ITV News has been passed a letter sent by GP surgeries to dozens of care homes warning that residents are unlikely to be put on a ventilator if they are admitted to hospital with Covid-19.
The letter, sent by a chain of GP surgeries across the East of England, states that anyone "frail enough to require full-time care" is "unlikely to benefit from mechanical ventilation" and therefore is unlikely to be offered the treatment in hospital.
The letter also says that GPs recommend patients are treated in their care homes, "including good end of life care if it becomes clear they are not going to survive the infection."
The two page letter was sent to thousands of residents, including to one care home which looks after adults with learning disabilities.
ITV News Political Correspondent Paul Brand explains the significance of the letter
Alarm has been raised by charities including Mencap, which told ITV News "These GP letters and calls to people with a learning disability are discriminatory and potentially unlawful.
"GPs are wrongly conflating having support needs with frailty – this risks people with a learning disability not getting equal access to healthcare when they desperately need it and dying avoidably."
It comes amid increasing concern about the crisis in care, with a survey for ITV News last week revealing that 42% of carers are currently dealing with suspected cases of Covid-19, while 28% have had confirmed cases in their care homes.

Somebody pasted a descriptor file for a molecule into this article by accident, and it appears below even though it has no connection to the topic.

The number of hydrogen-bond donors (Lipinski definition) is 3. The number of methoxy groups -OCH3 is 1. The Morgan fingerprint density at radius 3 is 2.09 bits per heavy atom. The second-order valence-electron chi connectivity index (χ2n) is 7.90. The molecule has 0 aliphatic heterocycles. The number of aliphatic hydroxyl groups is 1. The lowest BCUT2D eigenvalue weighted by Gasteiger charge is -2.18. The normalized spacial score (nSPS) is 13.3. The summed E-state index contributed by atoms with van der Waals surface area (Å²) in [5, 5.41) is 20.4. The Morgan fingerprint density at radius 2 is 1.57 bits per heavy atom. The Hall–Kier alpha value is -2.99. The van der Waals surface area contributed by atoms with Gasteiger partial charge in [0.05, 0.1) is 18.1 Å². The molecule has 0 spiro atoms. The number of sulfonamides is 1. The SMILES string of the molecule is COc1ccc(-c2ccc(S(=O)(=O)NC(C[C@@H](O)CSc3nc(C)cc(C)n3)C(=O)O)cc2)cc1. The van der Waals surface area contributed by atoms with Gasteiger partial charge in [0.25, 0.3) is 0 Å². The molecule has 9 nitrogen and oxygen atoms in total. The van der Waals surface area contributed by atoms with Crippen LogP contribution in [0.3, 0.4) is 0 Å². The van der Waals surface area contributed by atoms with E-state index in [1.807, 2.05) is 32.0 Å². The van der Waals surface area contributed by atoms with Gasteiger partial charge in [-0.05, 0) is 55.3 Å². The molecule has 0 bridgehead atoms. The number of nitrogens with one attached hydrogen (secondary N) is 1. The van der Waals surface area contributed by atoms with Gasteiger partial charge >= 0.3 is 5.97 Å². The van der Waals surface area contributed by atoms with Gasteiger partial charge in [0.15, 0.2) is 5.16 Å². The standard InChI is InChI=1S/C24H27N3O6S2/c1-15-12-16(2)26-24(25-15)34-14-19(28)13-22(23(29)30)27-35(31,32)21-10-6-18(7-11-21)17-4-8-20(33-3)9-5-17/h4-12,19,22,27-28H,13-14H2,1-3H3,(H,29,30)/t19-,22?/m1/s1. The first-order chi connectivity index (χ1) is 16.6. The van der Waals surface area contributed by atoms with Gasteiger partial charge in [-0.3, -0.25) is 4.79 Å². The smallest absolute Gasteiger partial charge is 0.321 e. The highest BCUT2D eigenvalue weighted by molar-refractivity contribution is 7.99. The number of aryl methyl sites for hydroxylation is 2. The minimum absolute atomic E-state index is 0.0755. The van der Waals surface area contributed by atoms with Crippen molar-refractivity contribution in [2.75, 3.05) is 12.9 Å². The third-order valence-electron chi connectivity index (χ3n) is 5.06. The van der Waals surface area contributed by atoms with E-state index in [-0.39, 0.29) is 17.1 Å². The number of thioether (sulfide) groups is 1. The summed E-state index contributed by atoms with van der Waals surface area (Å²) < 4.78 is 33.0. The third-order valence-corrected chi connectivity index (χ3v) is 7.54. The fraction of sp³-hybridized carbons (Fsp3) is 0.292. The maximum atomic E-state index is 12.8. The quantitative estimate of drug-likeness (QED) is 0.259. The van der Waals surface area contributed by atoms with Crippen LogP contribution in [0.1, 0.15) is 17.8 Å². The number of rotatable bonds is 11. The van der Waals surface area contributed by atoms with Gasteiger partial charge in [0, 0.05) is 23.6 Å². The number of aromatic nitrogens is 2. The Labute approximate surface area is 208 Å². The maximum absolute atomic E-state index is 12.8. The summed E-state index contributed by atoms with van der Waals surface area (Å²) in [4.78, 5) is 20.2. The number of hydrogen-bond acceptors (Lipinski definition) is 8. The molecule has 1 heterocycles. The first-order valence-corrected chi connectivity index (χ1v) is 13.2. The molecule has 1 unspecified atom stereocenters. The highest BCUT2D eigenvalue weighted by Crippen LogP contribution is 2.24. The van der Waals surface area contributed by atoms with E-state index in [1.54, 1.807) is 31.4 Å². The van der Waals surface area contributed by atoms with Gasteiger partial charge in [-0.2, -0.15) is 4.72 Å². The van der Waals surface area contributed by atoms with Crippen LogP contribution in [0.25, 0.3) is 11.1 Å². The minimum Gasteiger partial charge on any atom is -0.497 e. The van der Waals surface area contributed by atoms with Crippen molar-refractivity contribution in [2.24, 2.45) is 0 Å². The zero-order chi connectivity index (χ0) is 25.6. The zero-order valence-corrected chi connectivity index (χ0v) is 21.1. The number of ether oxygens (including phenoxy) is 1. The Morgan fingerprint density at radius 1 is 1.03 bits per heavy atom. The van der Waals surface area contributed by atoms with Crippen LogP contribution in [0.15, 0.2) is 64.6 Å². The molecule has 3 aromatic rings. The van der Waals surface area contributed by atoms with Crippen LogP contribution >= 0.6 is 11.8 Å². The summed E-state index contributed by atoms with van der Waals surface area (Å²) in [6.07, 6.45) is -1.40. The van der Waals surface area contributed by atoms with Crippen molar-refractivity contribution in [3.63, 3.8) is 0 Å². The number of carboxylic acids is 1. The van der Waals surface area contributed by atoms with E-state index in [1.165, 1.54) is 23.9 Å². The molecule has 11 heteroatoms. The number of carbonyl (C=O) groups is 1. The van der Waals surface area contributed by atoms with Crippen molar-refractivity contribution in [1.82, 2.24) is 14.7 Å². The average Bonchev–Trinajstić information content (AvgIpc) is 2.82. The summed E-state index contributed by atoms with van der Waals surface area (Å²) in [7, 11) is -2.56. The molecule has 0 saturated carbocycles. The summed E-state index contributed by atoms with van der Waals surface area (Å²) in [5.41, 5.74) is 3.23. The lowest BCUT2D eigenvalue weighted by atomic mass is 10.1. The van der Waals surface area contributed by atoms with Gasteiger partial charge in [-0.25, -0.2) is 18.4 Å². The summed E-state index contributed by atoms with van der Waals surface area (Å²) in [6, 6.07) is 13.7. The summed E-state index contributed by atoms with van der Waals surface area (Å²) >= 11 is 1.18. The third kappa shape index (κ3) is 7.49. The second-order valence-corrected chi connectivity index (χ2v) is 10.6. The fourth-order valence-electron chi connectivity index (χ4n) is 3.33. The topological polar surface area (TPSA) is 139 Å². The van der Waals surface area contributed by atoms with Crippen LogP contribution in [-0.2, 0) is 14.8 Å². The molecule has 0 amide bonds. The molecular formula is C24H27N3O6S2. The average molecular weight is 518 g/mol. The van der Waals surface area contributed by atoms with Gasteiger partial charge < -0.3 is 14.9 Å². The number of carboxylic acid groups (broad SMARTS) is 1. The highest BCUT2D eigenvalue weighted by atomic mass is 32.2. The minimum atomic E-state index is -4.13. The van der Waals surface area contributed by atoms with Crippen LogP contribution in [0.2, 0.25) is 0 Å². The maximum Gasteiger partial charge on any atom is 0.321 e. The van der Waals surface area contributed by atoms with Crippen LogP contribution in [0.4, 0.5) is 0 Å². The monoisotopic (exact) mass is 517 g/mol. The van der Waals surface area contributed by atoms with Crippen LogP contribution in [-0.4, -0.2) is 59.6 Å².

ITV News was given exclusive access on Monday to a video conference chaired by the Labour leader Sir Keir Starmer, who met with figures from across the care sector to discuss their growing concerns.
During the call, several organisations raised the issue of care home residents being pressured into signing Do Not Attempt Resuscitation Orders, which request that CPR is not carried out on a patient if they fall ill.
Last week the Health Secretary said Do Not Attempt Resuscitate Orders should not be applied in a blanket way.
Others also raised the issue of testing, with the Care Quality Commission today announcing that almost 12,500 carers have been invited to be tested at sites across the country.
However, several carers have told ITV News they are having to drive for up to three hours to access a test due to a lack of local facilities.
Care providers continue to have concerns about protective clothing too, with many having to spend tens of thousands of pounds on PPE due to rising prices. Others have struggled to access protective equipment at all.
The Labour leader told ITV News: "The importance of these calls is for me to hear first-hand from the frontline, particularly those delivering care in the care sector."
He added: "A number of things stood out for me, there's obviously been an improvement on things like testing but the numbers are still very low and real practical problems about testing, because they're not being done in the homes, people are being asked to travel sometimes many many miles to a testing centre which for people without cars is a very very difficult thing to do, so still significant problems in the care sector."
Responding to concerns about the letter to care homes, the chain of GP practices in question declined to provide a statement to ITV News, but said that it had been a mistake to send the letter to a care home for adults with learning disabilities.
It has since sent a clarification and apology. A senior doctor at one of the surgeries said no other complaints had been received.
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